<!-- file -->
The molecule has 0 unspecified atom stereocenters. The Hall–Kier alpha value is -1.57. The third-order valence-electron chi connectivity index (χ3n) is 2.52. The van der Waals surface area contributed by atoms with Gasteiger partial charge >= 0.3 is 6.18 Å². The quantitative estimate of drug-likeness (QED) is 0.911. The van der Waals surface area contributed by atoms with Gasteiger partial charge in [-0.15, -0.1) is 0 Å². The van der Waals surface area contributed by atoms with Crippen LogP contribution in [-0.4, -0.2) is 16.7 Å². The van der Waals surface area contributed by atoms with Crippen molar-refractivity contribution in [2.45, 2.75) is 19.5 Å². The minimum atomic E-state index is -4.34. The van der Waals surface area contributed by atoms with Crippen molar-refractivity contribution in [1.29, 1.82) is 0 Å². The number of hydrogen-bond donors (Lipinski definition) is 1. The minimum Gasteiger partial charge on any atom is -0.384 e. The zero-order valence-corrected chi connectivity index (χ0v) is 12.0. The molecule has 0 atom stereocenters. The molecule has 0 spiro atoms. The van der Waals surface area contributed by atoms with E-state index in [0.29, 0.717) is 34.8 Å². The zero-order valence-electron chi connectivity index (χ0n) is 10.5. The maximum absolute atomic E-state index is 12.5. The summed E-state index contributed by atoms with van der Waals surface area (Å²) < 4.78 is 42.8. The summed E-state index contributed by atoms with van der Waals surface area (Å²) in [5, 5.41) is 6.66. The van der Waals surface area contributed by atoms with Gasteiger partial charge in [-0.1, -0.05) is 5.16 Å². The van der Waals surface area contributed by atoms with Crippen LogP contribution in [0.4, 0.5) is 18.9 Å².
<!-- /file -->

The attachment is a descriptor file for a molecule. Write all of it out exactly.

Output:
The molecule has 0 unspecified atom stereocenters. The Hall–Kier alpha value is -1.57. The third-order valence-electron chi connectivity index (χ3n) is 2.52. The van der Waals surface area contributed by atoms with Gasteiger partial charge >= 0.3 is 6.18 Å². The quantitative estimate of drug-likeness (QED) is 0.911. The van der Waals surface area contributed by atoms with Gasteiger partial charge in [-0.15, -0.1) is 0 Å². The van der Waals surface area contributed by atoms with Crippen LogP contribution in [-0.4, -0.2) is 16.7 Å². The van der Waals surface area contributed by atoms with Crippen molar-refractivity contribution in [2.45, 2.75) is 19.5 Å². The minimum atomic E-state index is -4.34. The van der Waals surface area contributed by atoms with Crippen molar-refractivity contribution in [1.29, 1.82) is 0 Å². The number of hydrogen-bond donors (Lipinski definition) is 1. The minimum Gasteiger partial charge on any atom is -0.384 e. The zero-order valence-corrected chi connectivity index (χ0v) is 12.0. The molecule has 0 atom stereocenters. The molecule has 0 spiro atoms. The van der Waals surface area contributed by atoms with E-state index in [0.29, 0.717) is 34.8 Å². The zero-order valence-electron chi connectivity index (χ0n) is 10.5. The maximum absolute atomic E-state index is 12.5. The summed E-state index contributed by atoms with van der Waals surface area (Å²) < 4.78 is 42.8. The summed E-state index contributed by atoms with van der Waals surface area (Å²) in [5, 5.41) is 6.66. The van der Waals surface area contributed by atoms with Gasteiger partial charge in [-0.1, -0.05) is 5.16 Å². The van der Waals surface area contributed by atoms with Crippen LogP contribution in [0.4, 0.5) is 18.9 Å².